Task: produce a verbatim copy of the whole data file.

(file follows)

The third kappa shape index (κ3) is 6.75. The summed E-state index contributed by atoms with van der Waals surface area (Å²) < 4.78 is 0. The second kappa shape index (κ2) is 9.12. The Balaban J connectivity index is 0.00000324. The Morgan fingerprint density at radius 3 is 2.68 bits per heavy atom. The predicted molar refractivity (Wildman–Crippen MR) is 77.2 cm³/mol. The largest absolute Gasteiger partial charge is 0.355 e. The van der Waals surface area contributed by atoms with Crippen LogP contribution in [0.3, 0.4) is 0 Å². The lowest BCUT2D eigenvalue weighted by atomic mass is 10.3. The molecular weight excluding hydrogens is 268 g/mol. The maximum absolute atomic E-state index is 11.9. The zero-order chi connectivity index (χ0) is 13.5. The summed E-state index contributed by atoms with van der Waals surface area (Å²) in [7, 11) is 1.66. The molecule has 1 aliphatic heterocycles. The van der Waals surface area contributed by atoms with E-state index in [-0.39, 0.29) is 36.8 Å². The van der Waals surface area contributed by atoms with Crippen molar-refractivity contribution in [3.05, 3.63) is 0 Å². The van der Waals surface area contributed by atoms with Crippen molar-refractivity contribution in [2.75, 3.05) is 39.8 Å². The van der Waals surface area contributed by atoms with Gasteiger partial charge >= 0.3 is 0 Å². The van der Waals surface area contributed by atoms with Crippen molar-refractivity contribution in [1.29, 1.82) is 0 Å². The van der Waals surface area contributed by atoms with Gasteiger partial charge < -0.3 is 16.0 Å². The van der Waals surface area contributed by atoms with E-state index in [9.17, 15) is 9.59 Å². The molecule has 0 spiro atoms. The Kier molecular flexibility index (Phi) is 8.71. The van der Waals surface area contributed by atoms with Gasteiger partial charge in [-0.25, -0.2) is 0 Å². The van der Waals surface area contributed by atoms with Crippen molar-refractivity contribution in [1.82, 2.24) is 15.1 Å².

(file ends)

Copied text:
The third kappa shape index (κ3) is 6.75. The summed E-state index contributed by atoms with van der Waals surface area (Å²) < 4.78 is 0. The second kappa shape index (κ2) is 9.12. The Balaban J connectivity index is 0.00000324. The Morgan fingerprint density at radius 3 is 2.68 bits per heavy atom. The predicted molar refractivity (Wildman–Crippen MR) is 77.2 cm³/mol. The largest absolute Gasteiger partial charge is 0.355 e. The van der Waals surface area contributed by atoms with Crippen LogP contribution in [0.3, 0.4) is 0 Å². The lowest BCUT2D eigenvalue weighted by atomic mass is 10.3. The molecular weight excluding hydrogens is 268 g/mol. The maximum absolute atomic E-state index is 11.9. The zero-order chi connectivity index (χ0) is 13.5. The summed E-state index contributed by atoms with van der Waals surface area (Å²) in [7, 11) is 1.66. The molecule has 1 aliphatic heterocycles. The van der Waals surface area contributed by atoms with E-state index in [-0.39, 0.29) is 36.8 Å². The van der Waals surface area contributed by atoms with Crippen molar-refractivity contribution in [3.05, 3.63) is 0 Å². The van der Waals surface area contributed by atoms with Crippen molar-refractivity contribution in [2.75, 3.05) is 39.8 Å². The van der Waals surface area contributed by atoms with Gasteiger partial charge >= 0.3 is 0 Å². The van der Waals surface area contributed by atoms with Crippen molar-refractivity contribution in [1.29, 1.82) is 0 Å². The van der Waals surface area contributed by atoms with Gasteiger partial charge < -0.3 is 16.0 Å². The van der Waals surface area contributed by atoms with E-state index in [9.17, 15) is 9.59 Å². The molecule has 0 spiro atoms. The Kier molecular flexibility index (Phi) is 8.71. The van der Waals surface area contributed by atoms with Gasteiger partial charge in [-0.25, -0.2) is 0 Å². The van der Waals surface area contributed by atoms with Crippen molar-refractivity contribution in [1.82, 2.24) is 15.1 Å².